The basics: Art Gorov was born in Chicago, was an Eagle Scout (I am wearing the ring he gave me years ago) and in the Army, attended DePaul University Law School at night, was active in local Democratic politics, was religious until he wasn’t, was married to my mom and then, when he wasn’t, married Billie Lee, a native Montanan who – get this – got my urban Jewish father to move out West for love years after they divorced. They never remarried, but they’re husband and wife. I struggle really hard not to mock the cowboy hats and boots.
Back home in Chicago, my father was an attorney who practiced personal injury law. Then he started taking on pro bono cases involving women with ovarian and breast cancer whose insurances companies refused a so-called experimental treatment that everyone knew prolonged lives. He made a bit of a name for himself, but what he really made was sure that these mothers had more time to watch their children grow up. Later he headed up legal research for the Circuit Court of Cook County. He also buried his oldest daughter, my sister Marcy, who died of complications from numerous illnesses in 1996. For years after, he made a ritual of Saturday breakfasts with her daughter Becky (Kurshenbaum) Smokowicz.
Then at age 70, he got a job as chief trial counsel with the Montana Department of Labor and moved to Helena, where, let it be said, it is impossible to get a decent bagel or brisket or Sunday newspaper. My dad only recently retired, when his heart condition had him falling asleep in meetings and his impressive work ethic waned despite his best efforts. He bought a house in Polson an hour outside Glacier National Park and, determined not to feel less of a man, went looking for volunteer work to do. He planned on reading to schoolchildren, for one, and asked my daughter’s blessing. He is the only one she allows to call her by her full name, Raziel.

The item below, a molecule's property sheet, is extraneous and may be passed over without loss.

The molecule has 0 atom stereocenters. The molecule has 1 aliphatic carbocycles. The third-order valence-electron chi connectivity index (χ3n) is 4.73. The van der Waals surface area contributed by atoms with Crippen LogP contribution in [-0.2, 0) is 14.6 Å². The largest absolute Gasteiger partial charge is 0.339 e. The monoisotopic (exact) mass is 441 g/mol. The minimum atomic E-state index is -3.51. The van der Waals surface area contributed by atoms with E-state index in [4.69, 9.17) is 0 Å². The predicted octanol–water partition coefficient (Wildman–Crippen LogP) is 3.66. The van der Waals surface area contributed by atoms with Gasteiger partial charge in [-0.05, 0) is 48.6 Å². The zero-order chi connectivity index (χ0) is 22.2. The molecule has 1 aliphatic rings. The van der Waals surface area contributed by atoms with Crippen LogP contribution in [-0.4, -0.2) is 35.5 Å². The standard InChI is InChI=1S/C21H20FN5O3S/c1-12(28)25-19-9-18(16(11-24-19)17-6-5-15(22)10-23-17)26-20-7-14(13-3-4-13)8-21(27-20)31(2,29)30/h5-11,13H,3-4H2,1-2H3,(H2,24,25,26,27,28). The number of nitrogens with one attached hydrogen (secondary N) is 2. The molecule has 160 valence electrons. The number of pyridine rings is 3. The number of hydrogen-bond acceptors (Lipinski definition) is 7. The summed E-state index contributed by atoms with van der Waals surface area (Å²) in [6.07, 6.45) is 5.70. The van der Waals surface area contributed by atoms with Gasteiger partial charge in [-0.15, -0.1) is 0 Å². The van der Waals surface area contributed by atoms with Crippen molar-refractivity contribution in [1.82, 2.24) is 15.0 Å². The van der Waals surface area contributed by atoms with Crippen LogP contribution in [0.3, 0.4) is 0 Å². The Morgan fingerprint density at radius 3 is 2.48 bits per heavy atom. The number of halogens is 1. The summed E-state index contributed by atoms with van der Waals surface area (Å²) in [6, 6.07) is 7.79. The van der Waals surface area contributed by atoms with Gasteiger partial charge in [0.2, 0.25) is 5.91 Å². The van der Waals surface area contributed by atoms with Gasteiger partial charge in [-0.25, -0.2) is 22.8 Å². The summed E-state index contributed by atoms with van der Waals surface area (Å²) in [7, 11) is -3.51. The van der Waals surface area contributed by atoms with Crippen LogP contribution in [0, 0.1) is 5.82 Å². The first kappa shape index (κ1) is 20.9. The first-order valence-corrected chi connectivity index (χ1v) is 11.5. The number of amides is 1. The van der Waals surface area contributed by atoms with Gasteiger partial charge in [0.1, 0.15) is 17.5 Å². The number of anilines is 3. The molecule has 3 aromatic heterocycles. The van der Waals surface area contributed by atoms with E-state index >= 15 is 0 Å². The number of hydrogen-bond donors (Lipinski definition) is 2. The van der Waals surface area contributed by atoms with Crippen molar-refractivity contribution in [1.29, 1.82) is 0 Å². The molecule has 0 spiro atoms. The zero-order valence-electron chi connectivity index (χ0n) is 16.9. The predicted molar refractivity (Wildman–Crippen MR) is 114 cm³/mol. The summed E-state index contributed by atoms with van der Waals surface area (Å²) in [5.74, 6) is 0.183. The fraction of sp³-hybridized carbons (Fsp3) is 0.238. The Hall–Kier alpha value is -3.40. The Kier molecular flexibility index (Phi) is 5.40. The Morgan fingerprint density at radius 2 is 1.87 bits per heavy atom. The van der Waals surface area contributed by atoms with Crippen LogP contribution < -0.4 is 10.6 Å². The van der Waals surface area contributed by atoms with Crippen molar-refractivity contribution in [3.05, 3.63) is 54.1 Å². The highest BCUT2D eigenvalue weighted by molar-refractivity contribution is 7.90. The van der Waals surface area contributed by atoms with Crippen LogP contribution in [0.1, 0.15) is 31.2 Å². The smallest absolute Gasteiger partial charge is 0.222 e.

Oh, and my dad sailed. This was no small thing. This was serious business, and I never appreciated (or enjoyed) the time he took to teach me to sail board boats and then small boats and then the sloop he named Aguila and raced competitively out of Burnham Harbor on Lake Michigan. He was quite the tyrant on the water, but to this day there are people who worship him for having learned to work the ropes at his side. Later he judged international races and raced remote-controlled sailboats. Hence the Viking funeral: A sailor on his final sea voyage.
But grumbling aside, maybe not tonight, or tomorrow even. Maybe not until Rae is old enough to have a memory of him cut deep and clear inside her. Or maybe now, in the next few moments. There is no way to know, but there is also nothing that needs saying whether he has a minute or a month or far more. All that we do know.
I swear my father just woke up and cleared his throat so loud it took me a second to recognize the sound. When I went to check, he was already deep in conversation with someone or something I couldn’t see: “Goodbye. We’re not getting anywhere, no we’re not. Rrrrarrrara.” And then he was himself again, full of apologies for being anything less than the vigorous man of my earliest memories, the one who stood in the deep end of the pool and shouted up at me on the diving board, “Don’t worry, I promise I will catch you.”
Tonight it’s my turn to catch him, not because I owe him, but because it’s my honor. That’s how my father raised me, grumbling a good part of the way.